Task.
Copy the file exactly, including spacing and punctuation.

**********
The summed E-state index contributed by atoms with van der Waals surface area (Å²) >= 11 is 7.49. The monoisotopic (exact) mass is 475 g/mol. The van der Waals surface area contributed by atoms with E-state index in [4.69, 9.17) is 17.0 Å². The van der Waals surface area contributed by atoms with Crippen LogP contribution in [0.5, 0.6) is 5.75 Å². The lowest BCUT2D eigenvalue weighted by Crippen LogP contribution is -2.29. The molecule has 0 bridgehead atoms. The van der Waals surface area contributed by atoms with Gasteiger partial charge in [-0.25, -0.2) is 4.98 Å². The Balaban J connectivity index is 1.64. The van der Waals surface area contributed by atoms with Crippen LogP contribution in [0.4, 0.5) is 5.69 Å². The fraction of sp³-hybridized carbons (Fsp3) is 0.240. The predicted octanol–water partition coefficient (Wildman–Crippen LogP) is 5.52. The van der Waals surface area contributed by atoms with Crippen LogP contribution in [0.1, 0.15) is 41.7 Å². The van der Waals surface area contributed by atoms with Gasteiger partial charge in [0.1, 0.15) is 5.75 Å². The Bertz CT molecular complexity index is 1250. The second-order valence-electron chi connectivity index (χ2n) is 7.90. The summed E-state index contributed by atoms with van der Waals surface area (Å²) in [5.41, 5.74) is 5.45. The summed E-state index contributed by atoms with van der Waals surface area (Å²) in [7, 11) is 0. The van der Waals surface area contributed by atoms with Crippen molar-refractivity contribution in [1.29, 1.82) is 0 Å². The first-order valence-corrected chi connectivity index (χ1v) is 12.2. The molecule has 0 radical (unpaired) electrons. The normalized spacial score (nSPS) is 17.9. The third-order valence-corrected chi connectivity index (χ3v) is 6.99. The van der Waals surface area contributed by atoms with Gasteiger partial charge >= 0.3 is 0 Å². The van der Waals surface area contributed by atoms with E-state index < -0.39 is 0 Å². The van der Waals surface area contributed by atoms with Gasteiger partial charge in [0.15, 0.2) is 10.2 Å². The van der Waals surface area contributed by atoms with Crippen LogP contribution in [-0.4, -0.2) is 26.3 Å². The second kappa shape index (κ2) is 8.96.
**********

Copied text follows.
The summed E-state index contributed by atoms with van der Waals surface area (Å²) >= 11 is 7.49. The monoisotopic (exact) mass is 475 g/mol. The van der Waals surface area contributed by atoms with E-state index in [4.69, 9.17) is 17.0 Å². The van der Waals surface area contributed by atoms with Crippen LogP contribution in [0.5, 0.6) is 5.75 Å². The lowest BCUT2D eigenvalue weighted by Crippen LogP contribution is -2.29. The molecule has 0 bridgehead atoms. The van der Waals surface area contributed by atoms with Gasteiger partial charge in [-0.25, -0.2) is 4.98 Å². The Balaban J connectivity index is 1.64. The van der Waals surface area contributed by atoms with Crippen LogP contribution in [0.4, 0.5) is 5.69 Å². The fraction of sp³-hybridized carbons (Fsp3) is 0.240. The predicted octanol–water partition coefficient (Wildman–Crippen LogP) is 5.52. The van der Waals surface area contributed by atoms with Crippen LogP contribution in [0.1, 0.15) is 41.7 Å². The van der Waals surface area contributed by atoms with Gasteiger partial charge in [0.1, 0.15) is 5.75 Å². The Bertz CT molecular complexity index is 1250. The second-order valence-electron chi connectivity index (χ2n) is 7.90. The summed E-state index contributed by atoms with van der Waals surface area (Å²) in [5.41, 5.74) is 5.45. The summed E-state index contributed by atoms with van der Waals surface area (Å²) in [7, 11) is 0. The van der Waals surface area contributed by atoms with Crippen molar-refractivity contribution in [1.29, 1.82) is 0 Å². The first-order valence-corrected chi connectivity index (χ1v) is 12.2. The molecule has 0 radical (unpaired) electrons. The normalized spacial score (nSPS) is 17.9. The third-order valence-corrected chi connectivity index (χ3v) is 6.99. The van der Waals surface area contributed by atoms with Gasteiger partial charge >= 0.3 is 0 Å². The van der Waals surface area contributed by atoms with E-state index < -0.39 is 0 Å². The van der Waals surface area contributed by atoms with Gasteiger partial charge in [0.15, 0.2) is 10.2 Å². The van der Waals surface area contributed by atoms with Crippen LogP contribution in [-0.4, -0.2) is 26.3 Å². The second kappa shape index (κ2) is 8.96.